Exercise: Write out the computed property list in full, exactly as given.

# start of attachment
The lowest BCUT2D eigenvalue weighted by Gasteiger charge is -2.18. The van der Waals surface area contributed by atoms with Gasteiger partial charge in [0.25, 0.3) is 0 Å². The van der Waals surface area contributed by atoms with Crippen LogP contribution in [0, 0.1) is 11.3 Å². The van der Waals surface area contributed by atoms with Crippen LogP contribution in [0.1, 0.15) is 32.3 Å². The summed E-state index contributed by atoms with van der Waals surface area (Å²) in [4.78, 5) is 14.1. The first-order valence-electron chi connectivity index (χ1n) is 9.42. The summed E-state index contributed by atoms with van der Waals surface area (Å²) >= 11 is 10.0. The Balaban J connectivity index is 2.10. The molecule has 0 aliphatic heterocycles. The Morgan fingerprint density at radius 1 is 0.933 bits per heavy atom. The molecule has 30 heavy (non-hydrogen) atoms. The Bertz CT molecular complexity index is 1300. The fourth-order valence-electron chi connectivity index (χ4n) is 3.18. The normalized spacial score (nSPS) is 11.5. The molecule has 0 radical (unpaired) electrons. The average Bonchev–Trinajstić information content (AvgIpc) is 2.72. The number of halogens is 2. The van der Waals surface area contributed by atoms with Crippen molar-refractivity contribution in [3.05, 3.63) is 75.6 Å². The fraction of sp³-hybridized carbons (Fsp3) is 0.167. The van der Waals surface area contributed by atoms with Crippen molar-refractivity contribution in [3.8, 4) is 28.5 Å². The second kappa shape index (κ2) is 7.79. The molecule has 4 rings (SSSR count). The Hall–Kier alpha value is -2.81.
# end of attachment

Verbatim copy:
The lowest BCUT2D eigenvalue weighted by Gasteiger charge is -2.18. The van der Waals surface area contributed by atoms with Gasteiger partial charge in [0.25, 0.3) is 0 Å². The van der Waals surface area contributed by atoms with Crippen LogP contribution in [0, 0.1) is 11.3 Å². The van der Waals surface area contributed by atoms with Crippen LogP contribution in [0.1, 0.15) is 32.3 Å². The summed E-state index contributed by atoms with van der Waals surface area (Å²) in [4.78, 5) is 14.1. The first-order valence-electron chi connectivity index (χ1n) is 9.42. The summed E-state index contributed by atoms with van der Waals surface area (Å²) >= 11 is 10.0. The Balaban J connectivity index is 2.10. The molecule has 0 aliphatic heterocycles. The Morgan fingerprint density at radius 1 is 0.933 bits per heavy atom. The molecule has 30 heavy (non-hydrogen) atoms. The Bertz CT molecular complexity index is 1300. The fourth-order valence-electron chi connectivity index (χ4n) is 3.18. The normalized spacial score (nSPS) is 11.5. The molecule has 0 radical (unpaired) electrons. The average Bonchev–Trinajstić information content (AvgIpc) is 2.72. The number of halogens is 2. The van der Waals surface area contributed by atoms with Crippen molar-refractivity contribution in [3.05, 3.63) is 75.6 Å². The fraction of sp³-hybridized carbons (Fsp3) is 0.167. The van der Waals surface area contributed by atoms with Crippen molar-refractivity contribution in [3.8, 4) is 28.5 Å². The second kappa shape index (κ2) is 7.79. The molecule has 4 rings (SSSR count). The Hall–Kier alpha value is -2.81.